Protesters, organized by Good Jobs LA and Occupy Los Angeles, demonstrate in the downtown financial district of Los Angeles, California
Protesters, organized by Good Jobs LA and Occupy Los Angeles, demonstrate in the downtown financial district of Los Angeles, California November 17, 2011. Reuters

Hundreds of anti-Wall Street demonstrators blocked a downtown Los Angeles street on Thursday, snarling traffic on surrounding freeways before police moved in and arrested 23 people.

Protesters first marched through the Los Angeles financial district, chanting Occupy the Freeways, Occupy the U.S.A., and then a small group stood in a circle and held hands on a major downtown street, blocking it, before police moved in.

The Los Angeles march came as cities across the country have taken police action in recent days to dismantle protest camps set up as part of the Occupy movement against economic inequality and excesses of the financial system.

The march also coincided with a planned day of action that saw hundreds of people take to the streets of several U.S. cities, including New York where over 100 people were arrested, in rallies seen as a test of momentum of the Occupy Wall Street movement.

The Los Angeles protest took place a few blocks away from where Occupy demonstrators have an encampment on the City Hall lawn, and a handful of people in grimacing Guy Fawkes masks -- a style hallmark of the Occupy movement -- joined the march.

I think we're all saying the same thing, but in a million different ways, said Good Jobs LA organizer Sandra Gonzalez, 42, in explaining the relationship between her group, which organized the march, and the nationwide Occupy protests.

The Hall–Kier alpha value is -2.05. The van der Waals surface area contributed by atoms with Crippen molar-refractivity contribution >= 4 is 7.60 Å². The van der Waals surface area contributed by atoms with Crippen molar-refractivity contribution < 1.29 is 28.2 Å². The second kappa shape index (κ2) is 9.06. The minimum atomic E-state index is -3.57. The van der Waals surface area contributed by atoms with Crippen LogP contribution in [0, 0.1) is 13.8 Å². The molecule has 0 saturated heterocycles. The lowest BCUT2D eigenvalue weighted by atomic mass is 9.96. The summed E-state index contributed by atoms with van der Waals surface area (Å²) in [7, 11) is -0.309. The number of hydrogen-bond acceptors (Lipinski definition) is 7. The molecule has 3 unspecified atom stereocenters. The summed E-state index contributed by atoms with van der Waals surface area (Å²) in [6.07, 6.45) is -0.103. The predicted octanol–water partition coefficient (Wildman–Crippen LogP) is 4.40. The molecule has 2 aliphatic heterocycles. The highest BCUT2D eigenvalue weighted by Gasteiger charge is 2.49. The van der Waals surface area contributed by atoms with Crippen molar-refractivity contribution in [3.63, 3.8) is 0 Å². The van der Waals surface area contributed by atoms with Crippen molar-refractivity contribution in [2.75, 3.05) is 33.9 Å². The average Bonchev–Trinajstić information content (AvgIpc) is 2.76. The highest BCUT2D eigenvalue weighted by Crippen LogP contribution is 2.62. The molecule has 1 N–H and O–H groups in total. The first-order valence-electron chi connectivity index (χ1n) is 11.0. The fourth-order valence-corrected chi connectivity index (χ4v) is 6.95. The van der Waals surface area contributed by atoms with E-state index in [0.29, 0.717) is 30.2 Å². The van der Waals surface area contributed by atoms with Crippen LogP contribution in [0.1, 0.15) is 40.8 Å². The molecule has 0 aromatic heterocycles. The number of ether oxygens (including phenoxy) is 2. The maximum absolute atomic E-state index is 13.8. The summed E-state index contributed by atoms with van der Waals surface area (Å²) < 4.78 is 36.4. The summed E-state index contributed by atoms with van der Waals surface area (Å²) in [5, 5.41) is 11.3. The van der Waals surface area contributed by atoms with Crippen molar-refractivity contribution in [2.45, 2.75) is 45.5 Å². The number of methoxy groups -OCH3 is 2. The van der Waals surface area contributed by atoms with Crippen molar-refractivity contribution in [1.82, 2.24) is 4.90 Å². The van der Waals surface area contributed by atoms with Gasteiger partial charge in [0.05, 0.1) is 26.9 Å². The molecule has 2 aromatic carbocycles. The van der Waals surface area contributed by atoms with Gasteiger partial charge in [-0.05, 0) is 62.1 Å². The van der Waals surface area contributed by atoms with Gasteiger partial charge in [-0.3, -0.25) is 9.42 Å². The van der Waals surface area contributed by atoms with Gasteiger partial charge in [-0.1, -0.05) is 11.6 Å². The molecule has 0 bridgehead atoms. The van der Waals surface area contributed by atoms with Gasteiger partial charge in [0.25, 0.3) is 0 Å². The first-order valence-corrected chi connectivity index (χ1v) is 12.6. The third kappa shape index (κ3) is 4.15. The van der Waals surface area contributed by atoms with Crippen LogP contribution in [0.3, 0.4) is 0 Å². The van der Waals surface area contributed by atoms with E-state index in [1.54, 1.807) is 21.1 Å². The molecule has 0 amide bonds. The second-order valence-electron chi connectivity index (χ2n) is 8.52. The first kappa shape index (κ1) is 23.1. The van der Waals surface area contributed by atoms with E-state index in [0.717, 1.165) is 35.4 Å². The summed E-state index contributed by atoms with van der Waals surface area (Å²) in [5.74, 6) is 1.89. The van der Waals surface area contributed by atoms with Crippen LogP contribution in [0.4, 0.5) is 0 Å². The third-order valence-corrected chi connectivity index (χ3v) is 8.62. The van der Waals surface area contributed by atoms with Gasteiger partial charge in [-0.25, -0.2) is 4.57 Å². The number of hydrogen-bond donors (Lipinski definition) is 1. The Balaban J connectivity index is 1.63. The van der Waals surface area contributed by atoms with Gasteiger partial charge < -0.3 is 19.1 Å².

Gonzalez was later arrested after she and several other protesters blocked a major street by holding hands and forming a circle around three tents.

The protest did slow traffic on freeways surrounding Los Angeles, as police closed at least one major off-ramp due to the crowd.

Organizers said they were protesting against what they said was greed by corporations and their failure to invest in good jobs in the United States. They also argued for increased taxes on the wealthy.

They originally aimed to have over 1,000 people at the demonstration. Police declined to provide a crowd estimate, but the crowd appeared to number in the hundreds.

One of the first people taken into custody in the protest was 81-year-old Bertha Jordan, who was wearing a T-shirt that read Arrest Wall Street Bankers and was among those who stood in the middle of a street.

I'm a senior citizen and I've been abused and misused, Jordan told reporters, before she was led away by police.

A total of 23 people were arrested, most of them for unlawfully blocking the street, Los Angeles police spokesman Lieutenant Andy Neiman said.

The march came hours after police in Northern California cleared away a protest camp from a plaza at the University of California, Berkeley where 5,000 people had gathered Tuesday night in an economic protest.

Meanwhile in Portland, hundreds of Occupy demonstrators gathered on a major bridge Thursday and a small group sat down. Police arrested 25 people there for disorderly conduct, police spokesman Lieutenant Robert King said.

But in Phoenix, a planned occupation of the city's light rail system by Occupy protesters fizzled. Only 20 to 30 demonstrators showed up at three rail stations, said Diane D'Angelo, a spokeswoman for the local Occupy movement.

We think they were intimidated, Phoenix is a very conservative city, she said.